It was around this time that I got a call at 4 a.m., learning that a friend from college had passed away. She'd had cancer for two years, and it was very progressed, but none of that matters. When someone dies at 26, someone who is strong and beautiful and full of life, it's a shock. It's horrible.

My roommate at the time and I flew down to North Carolina to attend the funeral with the rest of our college friends. We spent the weekend crying and laughing and getting sunburned or tipsy on the beach. Our friend would have wanted it that way. She was one of the most happy and fun-loving people I've ever met in life.

It was also that Spring that I met and fell in love with my boyfriend. And it was only about a month before I would leave my job and travel to California and decide that I wanted to make the move to the West Coast.

There were a lot of changes in my life, but more than anything, highs and lows, grief and joy were more real to me than they'd ever been before. The story I had thought up a year before became more than just a story. I'd seen how much friends mean to each other, especially during times of loss. I'd seen how sometimes the most wonderful and inspiring person in the world dies way before they should. I'd seen the hole that they leave when they go, all the people they affect, all the people that miss them and remember them and still think of them all the time.

These are the things I was thinking about while I was writing it. And that's what I want to share with all of you.

As always, thanks for the support.

Leah

My advice for up-and-coming writers in Sadie magazine

Happy Saturday! I'm excited to share a little piece I did for Sadie magazine, a very cool online pub for young women. Sadie asked me to share tips and tricks for breaking into writing/publishing, culled from my experiences getting my first book published. Here are a few:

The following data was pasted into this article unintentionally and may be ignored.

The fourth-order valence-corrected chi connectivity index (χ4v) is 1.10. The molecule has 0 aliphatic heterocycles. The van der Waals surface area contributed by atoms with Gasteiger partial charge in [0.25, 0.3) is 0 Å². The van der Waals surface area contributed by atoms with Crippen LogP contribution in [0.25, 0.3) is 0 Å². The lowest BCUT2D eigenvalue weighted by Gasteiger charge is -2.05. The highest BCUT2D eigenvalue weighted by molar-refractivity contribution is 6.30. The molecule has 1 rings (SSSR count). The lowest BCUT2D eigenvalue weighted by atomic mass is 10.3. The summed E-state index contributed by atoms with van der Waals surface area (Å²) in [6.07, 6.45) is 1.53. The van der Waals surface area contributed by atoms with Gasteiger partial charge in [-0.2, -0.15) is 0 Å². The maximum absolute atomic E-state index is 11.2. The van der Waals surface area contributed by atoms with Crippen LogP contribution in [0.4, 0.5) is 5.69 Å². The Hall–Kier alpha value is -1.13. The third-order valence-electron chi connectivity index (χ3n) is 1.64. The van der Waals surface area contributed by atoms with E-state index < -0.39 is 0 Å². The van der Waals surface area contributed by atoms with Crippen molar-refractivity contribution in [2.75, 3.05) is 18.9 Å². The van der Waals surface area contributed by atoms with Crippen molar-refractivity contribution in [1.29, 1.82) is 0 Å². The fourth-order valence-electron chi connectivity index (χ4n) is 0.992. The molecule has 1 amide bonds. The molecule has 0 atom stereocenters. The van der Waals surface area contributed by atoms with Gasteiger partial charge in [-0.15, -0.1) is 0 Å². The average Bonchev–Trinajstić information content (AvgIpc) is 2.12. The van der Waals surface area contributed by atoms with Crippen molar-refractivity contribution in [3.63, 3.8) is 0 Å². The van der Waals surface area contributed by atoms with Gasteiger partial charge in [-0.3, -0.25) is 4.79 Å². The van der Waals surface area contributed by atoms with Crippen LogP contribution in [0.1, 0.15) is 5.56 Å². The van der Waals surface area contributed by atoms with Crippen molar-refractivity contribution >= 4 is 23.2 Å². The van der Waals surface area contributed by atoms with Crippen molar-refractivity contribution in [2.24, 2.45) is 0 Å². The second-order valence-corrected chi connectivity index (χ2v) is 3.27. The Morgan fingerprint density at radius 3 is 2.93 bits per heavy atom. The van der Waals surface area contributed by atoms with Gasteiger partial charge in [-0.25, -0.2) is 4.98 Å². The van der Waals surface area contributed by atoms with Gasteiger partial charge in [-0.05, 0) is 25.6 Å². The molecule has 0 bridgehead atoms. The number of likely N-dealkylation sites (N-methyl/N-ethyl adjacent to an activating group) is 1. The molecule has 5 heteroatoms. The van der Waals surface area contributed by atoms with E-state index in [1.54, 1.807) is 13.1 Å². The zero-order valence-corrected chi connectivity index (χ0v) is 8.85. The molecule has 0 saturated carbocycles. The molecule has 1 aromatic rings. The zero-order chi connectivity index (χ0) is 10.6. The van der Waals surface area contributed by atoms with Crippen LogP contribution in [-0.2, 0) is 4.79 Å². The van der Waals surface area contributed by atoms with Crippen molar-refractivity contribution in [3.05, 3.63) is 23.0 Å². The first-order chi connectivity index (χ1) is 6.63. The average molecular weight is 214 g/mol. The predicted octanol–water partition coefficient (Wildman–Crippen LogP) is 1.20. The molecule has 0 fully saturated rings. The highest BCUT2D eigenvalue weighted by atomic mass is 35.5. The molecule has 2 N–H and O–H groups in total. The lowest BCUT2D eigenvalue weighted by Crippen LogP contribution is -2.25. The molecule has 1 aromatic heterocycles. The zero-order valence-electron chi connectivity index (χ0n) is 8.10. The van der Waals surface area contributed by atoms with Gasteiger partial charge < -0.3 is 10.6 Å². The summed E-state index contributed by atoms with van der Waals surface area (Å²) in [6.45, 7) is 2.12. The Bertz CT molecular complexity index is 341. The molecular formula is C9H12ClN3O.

1. Stop stressing about how to get published and just write. Before you bother yourself about the whole business angle, remember that the only people who get published are the ones who have a finished product to sell. Whether it’s a novel or a screenplay or a magazine article, put in the dirty work (the creative expression that inspired you to write in the first place) before you make your business plan.

2. Start calling yourself a writer. Assuming you’re ready to commit to the first tip, start backing it up by the way you speak about yourself. Long before I wrote The After Girls—long before I completed a full novel, I began to start to call myself what I was—a writer. I wasn’t yet published, but by telling people I met at parties and events about my ambitions, it not only helped in building contacts, but it gave me a reason to be accountable—and it reminded me to shut off the Hoarders marathon and write.

3. Chill out about your “contacts.” It’s time to ignore the guidance counselor again. When it comes to publishing, it’snot all about who you know. I signed with my agent by humbly sending my manuscript over to her slush pile. Then she did the rest. Even if you do have a connection, unless you’re famous enough to entice a publisher on your name alone (ahem, YA novelists Lauren Conrad and Hilary Duff), all your connection will do is move you to the top of the pile. Publishing is a business (and a tough one at that), and no agent or editor is going to take a chance on you out of the goodness of their heart—or because you went to college with their half sister.

4. Make friends with other writers. Now that you’ve stopped stalking agents and editors on their Twitter pages, think about making the contacts you will need—writer friends. They’re good for critiquing, discussing plot ideas, guzzling wine post-rejection, etc. Simply knowing them will inspire you to write—and very likely write better. (And when you do sell your book, they’ll all attend your launch party.) To find writer friends if you don't have them already, join a Meetup, start a critique group, email that girl from your college English course whom you haven’t spoken to in years, or take a class yourself. I made some of my closest and most dependable friends from a Mediabistro course I took in New York.